The Economics and Philosophy of the Wall
By Bryan Caplan
I usually dislike movies based on true stories. But The Tunnel, a tale of five heroes who tunnel under the Berlin Wall to rescue their family and friends, is excellent. We don’t just vicariously enjoy the excitement of digging to freedom. We see the tyranny of Communism in its most visceral form – “No one gets out of here alive.”
For libertarians, morality doesn’t get much clearer than this. But almost all non-libertarians will be equally certain that the tunnelers are good and the East German border guards and secret police are evil. My question is: Why, on this one issue, do non-libertarians so readily accept the stereotypical libertarian position?
Consider: Most East Germans who wanted to flee to the West were probably “economic refugees.” Take a look at the emigration numbers. If people were going West for freedom, they might as well have left ASAP in 1949 or 1950. Many did, of course. But the outflow continued year after year. The most obvious explanation: The West’s living standards kept pulling further and further ahead of the East’s, attracting emigrants who cared a lot more about prosperity than freedom.
So what? Well, conservatives are notoriously hostile to “mere” economic refugees. And if you point out that these economic refugees were selfishly trying to escape redistributionist policies, it’s hard to see why liberals would cheer them on. Again, I’m not denying that conservatives and liberals are confident that people trying to escape from East Germany were in the right. I just don’t understand the reason for their confidence.
A few possibilities:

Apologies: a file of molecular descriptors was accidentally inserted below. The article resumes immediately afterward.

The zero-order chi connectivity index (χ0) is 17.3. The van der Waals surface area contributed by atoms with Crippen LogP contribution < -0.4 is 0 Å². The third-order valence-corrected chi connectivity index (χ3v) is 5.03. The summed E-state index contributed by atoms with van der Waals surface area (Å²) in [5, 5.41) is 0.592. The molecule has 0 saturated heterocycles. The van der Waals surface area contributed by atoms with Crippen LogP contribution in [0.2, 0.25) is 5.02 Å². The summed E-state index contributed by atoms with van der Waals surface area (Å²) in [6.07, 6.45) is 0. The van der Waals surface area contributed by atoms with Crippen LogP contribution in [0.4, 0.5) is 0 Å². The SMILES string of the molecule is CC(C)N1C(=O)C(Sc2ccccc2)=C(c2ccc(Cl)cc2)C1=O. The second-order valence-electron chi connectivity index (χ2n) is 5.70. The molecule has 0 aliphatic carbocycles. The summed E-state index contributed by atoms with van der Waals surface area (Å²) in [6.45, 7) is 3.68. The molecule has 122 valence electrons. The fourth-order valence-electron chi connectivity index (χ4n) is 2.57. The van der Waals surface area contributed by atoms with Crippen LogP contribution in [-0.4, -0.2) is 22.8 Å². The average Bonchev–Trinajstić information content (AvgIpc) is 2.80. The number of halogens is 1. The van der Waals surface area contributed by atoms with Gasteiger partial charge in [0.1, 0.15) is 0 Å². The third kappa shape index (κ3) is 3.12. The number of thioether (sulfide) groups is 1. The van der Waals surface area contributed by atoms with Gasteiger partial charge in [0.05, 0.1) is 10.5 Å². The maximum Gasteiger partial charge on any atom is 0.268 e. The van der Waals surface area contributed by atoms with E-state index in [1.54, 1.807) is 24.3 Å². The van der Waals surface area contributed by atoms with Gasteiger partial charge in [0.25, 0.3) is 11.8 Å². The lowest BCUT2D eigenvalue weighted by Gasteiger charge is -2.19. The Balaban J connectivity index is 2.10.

1. It’s OK to flee from a dictatorship, even if your motive is economic gain and your action undermines redistribution. Question: What if the Berlin Wall enjoyed democratic support? Would it have been OK then?
2. It’s OK to keep people out, but not to keep them in. Question: Suppose the Berlin Wall had been erected by West Germany to keep out illegal immigrants. Would it have been OK then?
3. When a nation has been “artificially” divided, it’s OK to ignore restrictions on freedom of movement within the nation’s “true borders.” Question: Where in the world do “true borders” come from? Philosophers may say “the social contract,” but it’s obvious that almost all real-world borders have been set by force. See for example what happened to Germany after WWI and WWII.
4. It’s OK to ignore restrictions on freedom of movement if they split up families and close friends. Question: Doesn’t this mean that current family reunification quotas are actually monstrously strict? If this seems like hysterical libertarian rhetoric, watch the scene in The Tunnel when people explain who they want to smuggle out. People weren’t just willing to risk their lives for their children, spouses, parents, and siblings. They also risked their lives for boyfriends, girlfriends, friends, family of friends, and more.
Frankly, this is yet another issue where I have trouble even imagining what an intelligent, thoughtful non-libertarian would say. Can anyone help me out?